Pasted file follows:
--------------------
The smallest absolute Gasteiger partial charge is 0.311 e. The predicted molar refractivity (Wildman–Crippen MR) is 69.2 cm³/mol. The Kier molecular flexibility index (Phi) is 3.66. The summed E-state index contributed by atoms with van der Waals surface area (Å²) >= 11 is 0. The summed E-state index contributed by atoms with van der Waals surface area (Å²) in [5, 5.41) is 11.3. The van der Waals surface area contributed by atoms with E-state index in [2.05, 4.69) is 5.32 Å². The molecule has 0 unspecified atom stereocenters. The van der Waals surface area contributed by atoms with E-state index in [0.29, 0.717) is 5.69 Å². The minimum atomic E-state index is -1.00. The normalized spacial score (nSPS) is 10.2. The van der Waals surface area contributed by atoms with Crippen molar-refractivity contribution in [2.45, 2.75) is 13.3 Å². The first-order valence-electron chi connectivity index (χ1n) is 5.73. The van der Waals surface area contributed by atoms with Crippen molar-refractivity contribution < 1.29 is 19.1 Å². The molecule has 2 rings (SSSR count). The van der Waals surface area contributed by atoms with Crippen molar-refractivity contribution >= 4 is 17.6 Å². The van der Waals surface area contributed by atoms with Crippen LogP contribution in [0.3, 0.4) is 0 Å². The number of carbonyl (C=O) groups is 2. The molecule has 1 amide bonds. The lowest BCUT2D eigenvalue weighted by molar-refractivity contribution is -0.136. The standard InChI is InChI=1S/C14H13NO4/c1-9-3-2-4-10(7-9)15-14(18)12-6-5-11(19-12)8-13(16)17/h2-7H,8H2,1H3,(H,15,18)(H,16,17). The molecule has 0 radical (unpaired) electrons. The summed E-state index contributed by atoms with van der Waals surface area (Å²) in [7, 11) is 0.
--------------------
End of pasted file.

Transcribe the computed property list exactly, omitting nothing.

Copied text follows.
The smallest absolute Gasteiger partial charge is 0.311 e. The predicted molar refractivity (Wildman–Crippen MR) is 69.2 cm³/mol. The Kier molecular flexibility index (Phi) is 3.66. The summed E-state index contributed by atoms with van der Waals surface area (Å²) >= 11 is 0. The summed E-state index contributed by atoms with van der Waals surface area (Å²) in [5, 5.41) is 11.3. The van der Waals surface area contributed by atoms with E-state index in [2.05, 4.69) is 5.32 Å². The molecule has 0 unspecified atom stereocenters. The van der Waals surface area contributed by atoms with E-state index in [0.29, 0.717) is 5.69 Å². The minimum atomic E-state index is -1.00. The normalized spacial score (nSPS) is 10.2. The van der Waals surface area contributed by atoms with Crippen molar-refractivity contribution in [2.45, 2.75) is 13.3 Å². The first-order valence-electron chi connectivity index (χ1n) is 5.73. The van der Waals surface area contributed by atoms with Crippen molar-refractivity contribution < 1.29 is 19.1 Å². The molecule has 2 rings (SSSR count). The van der Waals surface area contributed by atoms with Crippen molar-refractivity contribution >= 4 is 17.6 Å². The van der Waals surface area contributed by atoms with Crippen LogP contribution in [0.3, 0.4) is 0 Å². The number of carbonyl (C=O) groups is 2. The molecule has 1 amide bonds. The lowest BCUT2D eigenvalue weighted by molar-refractivity contribution is -0.136. The standard InChI is InChI=1S/C14H13NO4/c1-9-3-2-4-10(7-9)15-14(18)12-6-5-11(19-12)8-13(16)17/h2-7H,8H2,1H3,(H,15,18)(H,16,17). The molecule has 0 radical (unpaired) electrons. The summed E-state index contributed by atoms with van der Waals surface area (Å²) in [7, 11) is 0.